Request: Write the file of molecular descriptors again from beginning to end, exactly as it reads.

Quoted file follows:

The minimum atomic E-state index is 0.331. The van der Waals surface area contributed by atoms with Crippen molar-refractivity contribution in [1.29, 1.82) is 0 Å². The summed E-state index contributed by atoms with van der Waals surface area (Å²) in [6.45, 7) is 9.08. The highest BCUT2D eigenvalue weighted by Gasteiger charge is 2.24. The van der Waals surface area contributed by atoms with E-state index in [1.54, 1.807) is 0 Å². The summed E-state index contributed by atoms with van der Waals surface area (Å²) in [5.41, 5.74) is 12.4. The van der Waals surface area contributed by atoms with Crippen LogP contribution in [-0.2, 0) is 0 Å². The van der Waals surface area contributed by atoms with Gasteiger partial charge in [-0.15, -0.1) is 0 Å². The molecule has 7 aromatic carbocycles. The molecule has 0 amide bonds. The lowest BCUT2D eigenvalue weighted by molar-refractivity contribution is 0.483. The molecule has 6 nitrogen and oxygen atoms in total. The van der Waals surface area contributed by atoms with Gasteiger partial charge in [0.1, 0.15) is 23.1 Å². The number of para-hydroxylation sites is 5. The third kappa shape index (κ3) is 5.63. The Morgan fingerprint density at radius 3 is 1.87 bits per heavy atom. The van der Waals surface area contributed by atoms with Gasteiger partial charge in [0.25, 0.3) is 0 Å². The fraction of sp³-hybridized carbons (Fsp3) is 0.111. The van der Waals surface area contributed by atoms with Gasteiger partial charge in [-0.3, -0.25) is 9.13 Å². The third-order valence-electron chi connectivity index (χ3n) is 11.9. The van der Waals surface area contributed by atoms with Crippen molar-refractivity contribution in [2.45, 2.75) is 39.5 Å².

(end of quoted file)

The minimum atomic E-state index is 0.331. The van der Waals surface area contributed by atoms with Crippen molar-refractivity contribution in [1.29, 1.82) is 0 Å². The summed E-state index contributed by atoms with van der Waals surface area (Å²) in [6.45, 7) is 9.08. The highest BCUT2D eigenvalue weighted by Gasteiger charge is 2.24. The van der Waals surface area contributed by atoms with E-state index in [1.54, 1.807) is 0 Å². The summed E-state index contributed by atoms with van der Waals surface area (Å²) in [5.41, 5.74) is 12.4. The van der Waals surface area contributed by atoms with Crippen LogP contribution in [-0.2, 0) is 0 Å². The van der Waals surface area contributed by atoms with Gasteiger partial charge in [-0.15, -0.1) is 0 Å². The molecule has 7 aromatic carbocycles. The molecule has 0 amide bonds. The lowest BCUT2D eigenvalue weighted by molar-refractivity contribution is 0.483. The molecule has 6 nitrogen and oxygen atoms in total. The van der Waals surface area contributed by atoms with Gasteiger partial charge in [0.1, 0.15) is 23.1 Å². The number of para-hydroxylation sites is 5. The third kappa shape index (κ3) is 5.63. The Morgan fingerprint density at radius 3 is 1.87 bits per heavy atom. The van der Waals surface area contributed by atoms with Gasteiger partial charge in [0.25, 0.3) is 0 Å². The fraction of sp³-hybridized carbons (Fsp3) is 0.111. The van der Waals surface area contributed by atoms with Gasteiger partial charge in [-0.3, -0.25) is 9.13 Å². The third-order valence-electron chi connectivity index (χ3n) is 11.9. The van der Waals surface area contributed by atoms with Crippen molar-refractivity contribution in [2.45, 2.75) is 39.5 Å².